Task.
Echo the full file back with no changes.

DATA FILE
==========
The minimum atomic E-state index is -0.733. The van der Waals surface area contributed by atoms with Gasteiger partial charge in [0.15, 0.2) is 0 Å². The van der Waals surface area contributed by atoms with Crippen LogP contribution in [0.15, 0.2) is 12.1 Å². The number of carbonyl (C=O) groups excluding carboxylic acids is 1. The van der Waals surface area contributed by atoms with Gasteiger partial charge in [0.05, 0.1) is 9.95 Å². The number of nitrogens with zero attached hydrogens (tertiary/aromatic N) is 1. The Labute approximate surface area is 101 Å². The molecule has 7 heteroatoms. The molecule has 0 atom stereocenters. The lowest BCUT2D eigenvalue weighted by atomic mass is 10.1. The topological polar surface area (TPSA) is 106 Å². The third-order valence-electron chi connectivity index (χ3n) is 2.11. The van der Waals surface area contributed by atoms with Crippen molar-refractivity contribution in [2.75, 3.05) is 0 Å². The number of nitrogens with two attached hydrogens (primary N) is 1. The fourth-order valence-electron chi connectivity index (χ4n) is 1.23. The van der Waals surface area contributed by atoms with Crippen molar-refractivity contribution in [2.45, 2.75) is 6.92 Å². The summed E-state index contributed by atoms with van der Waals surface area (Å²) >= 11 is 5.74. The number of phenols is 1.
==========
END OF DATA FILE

The minimum atomic E-state index is -0.733. The van der Waals surface area contributed by atoms with Gasteiger partial charge in [0.15, 0.2) is 0 Å². The van der Waals surface area contributed by atoms with Crippen LogP contribution in [0.15, 0.2) is 12.1 Å². The number of carbonyl (C=O) groups excluding carboxylic acids is 1. The van der Waals surface area contributed by atoms with Gasteiger partial charge in [0.05, 0.1) is 9.95 Å². The number of nitrogens with zero attached hydrogens (tertiary/aromatic N) is 1. The Labute approximate surface area is 101 Å². The molecule has 7 heteroatoms. The molecule has 0 atom stereocenters. The lowest BCUT2D eigenvalue weighted by atomic mass is 10.1. The topological polar surface area (TPSA) is 106 Å². The third-order valence-electron chi connectivity index (χ3n) is 2.11. The van der Waals surface area contributed by atoms with Crippen molar-refractivity contribution in [2.75, 3.05) is 0 Å². The number of nitrogens with two attached hydrogens (primary N) is 1. The fourth-order valence-electron chi connectivity index (χ4n) is 1.23. The van der Waals surface area contributed by atoms with Crippen molar-refractivity contribution in [2.45, 2.75) is 6.92 Å². The summed E-state index contributed by atoms with van der Waals surface area (Å²) >= 11 is 5.74. The number of phenols is 1.